Aubrey Carter
"3 Keys IELTS Certified Coach"
Lindsay McMahon
"The English Adventurer"

Do you know how many ways the phrasal verb ‘check out’ is used?

It has five different meanings!

Today, we answer a listener’s question and show how to use this phrasal verb.

Listen in and learn which meanings are most useful.

Phrasal verbs to check out

Aubrey asks Lindsay if there are any restaurants in Denver that she wants to check out.

Lindsay says that Denver is not really a big food city, so she won’t be going out to dine.

Instead, she plans to go to the movies.

Aubrey shares that she plans to check out a new taco place after her daughter’s soccer game.

Today’s episode is inspired by a listener’s question about phrasal verbs with ‘check.’

Today’s question

Grammar episodes are really my favorite! Always exciting to listen to these great episodes and learn something new from you guys. So, THANK YOU!! I also have a grammar question. I was wondering if you can break down the usage of the phrasal verbs “check out”, “check in” and “check on”. They all sound very similar to me but I’ve noticed native speakers use them in different ways. Thanks again!

From Youtube – @ludyyyyyy

So many phrasal verbs!

All three of these phrasal verbs are used extremely often and are great for connection in English.

Lindsay and Aubrey will be doing a three-part series to answer this question.

Today, the focus will be on ‘check out.’

Check this out

Phrasal verbs can be tricky to use because they can mean so many things.

‘Check out’ has multiple meanings, so Lindsay and Aubrey will be sharing each with examples.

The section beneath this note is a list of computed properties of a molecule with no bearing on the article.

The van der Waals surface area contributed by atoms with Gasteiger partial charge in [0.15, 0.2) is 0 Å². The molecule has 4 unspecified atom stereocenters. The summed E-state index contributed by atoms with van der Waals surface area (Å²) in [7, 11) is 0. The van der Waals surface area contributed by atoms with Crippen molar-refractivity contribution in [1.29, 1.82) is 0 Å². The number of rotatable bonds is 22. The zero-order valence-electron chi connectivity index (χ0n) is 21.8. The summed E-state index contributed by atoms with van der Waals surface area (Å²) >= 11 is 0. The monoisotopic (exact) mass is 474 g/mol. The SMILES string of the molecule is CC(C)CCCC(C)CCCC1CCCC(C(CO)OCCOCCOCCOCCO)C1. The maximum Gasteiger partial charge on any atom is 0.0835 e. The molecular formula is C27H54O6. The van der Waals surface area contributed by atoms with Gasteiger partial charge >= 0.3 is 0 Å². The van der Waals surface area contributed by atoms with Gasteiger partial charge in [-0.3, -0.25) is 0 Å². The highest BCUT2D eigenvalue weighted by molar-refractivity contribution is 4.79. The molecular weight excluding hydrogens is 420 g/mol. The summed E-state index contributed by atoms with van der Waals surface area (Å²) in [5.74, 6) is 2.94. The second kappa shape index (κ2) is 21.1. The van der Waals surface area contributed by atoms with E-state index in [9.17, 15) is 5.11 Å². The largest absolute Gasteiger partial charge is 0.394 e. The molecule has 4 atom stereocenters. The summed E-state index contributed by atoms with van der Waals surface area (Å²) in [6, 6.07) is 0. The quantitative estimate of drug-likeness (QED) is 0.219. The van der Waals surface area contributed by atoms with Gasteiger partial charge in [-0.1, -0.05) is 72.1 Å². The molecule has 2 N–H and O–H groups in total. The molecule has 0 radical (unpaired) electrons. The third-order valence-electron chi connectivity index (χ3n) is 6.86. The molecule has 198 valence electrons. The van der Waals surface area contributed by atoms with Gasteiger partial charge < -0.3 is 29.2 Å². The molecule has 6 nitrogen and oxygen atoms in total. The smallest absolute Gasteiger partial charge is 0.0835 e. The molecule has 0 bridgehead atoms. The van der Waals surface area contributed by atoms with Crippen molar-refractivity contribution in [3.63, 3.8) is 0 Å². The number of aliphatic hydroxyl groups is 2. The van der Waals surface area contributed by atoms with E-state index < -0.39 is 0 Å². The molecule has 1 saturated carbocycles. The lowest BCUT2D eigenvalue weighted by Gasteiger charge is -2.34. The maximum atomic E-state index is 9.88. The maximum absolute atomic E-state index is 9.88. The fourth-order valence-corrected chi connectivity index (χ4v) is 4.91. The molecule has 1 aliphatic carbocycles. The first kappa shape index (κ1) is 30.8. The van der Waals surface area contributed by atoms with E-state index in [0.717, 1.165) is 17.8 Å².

#1: Find out information

‘Check out’ can mean to find out information or make sure that everything is correct or satisfactory.

I need my mechanic to check out this car before I decide whether to buy it.
Wherever we go, my dog always runs around to check the place out.

#2: Look at or notice

‘Check out’ can also mean look at or notice.

This is often used to ask someone to watch something.

It is also used in the dating world, meaning to look at someone.

Check out this video on YouTube!
That guy is totally checking you out.

#3: Proving true or correct

This phrasal verb can also mean something is being proven true or correct.

Her claim didn’t check out once we looked into it.
We’ll see if that checks out.

#4: Settling a hotel bill

You’ll often hear this phrasal verb when someone is settling a hotel bill before leaving.

We need to check out before 4.
I’ll go check us out and meet you at the car.

#5: Pay or borrow

This means to pay for or borrow something.

I need to check out some books at the library.
Cashiers at this store are always so friendly as they check out items.


Our roleplay shows how these meanings are used in conversation.

‘Check out’ is used throughout the conversation to give an idea on how to use them.

In this roleplay, Lindsay and Aubrey are talking about a book.

Aubrey: Hey, check out this book I found at the library.
Lindsay: Looks interesting.
Aubrey: I checked it out yesterday and am almost finished.
Lindsay: Nice. I actually left a library book in my hotel last weekend!
Aubrey: Oh no!
Lindsay: Yeah, I went to check out and left it in the lobby.
Aubrey: Can they send it to you?
Lindsay: Yes, they’re mailing it! I had checked out reviews before our trip and saw good feedback about their customer service and now I know it totally checks out!

‘Check out’ in conversation

Aubrey started the conversation by using ‘check out’ with the most common meaning, telling Lindsay to look at an interesting book.

She then continues to use a different meaning, which is buying the book from the store.

Then Lindsay used ‘check out’ to share that she was at a hotel and forgot her book.

She used it again to mean gathering information and to see if something is true.


Phrasal verbs can be difficult when many of them have so many different meanings.

This breakdown of ‘check out’ can help you understand it and use it to connect in English.

Lindsay and Aubrey recommend starting with the first and second meanings.

These are the most common ways of using ’check out.’

Both can be used to start a conversation and make connections with English speakers at work or in your personal life.

Do you know other phrasal verbs with ‘check?’

Share one in the comments!

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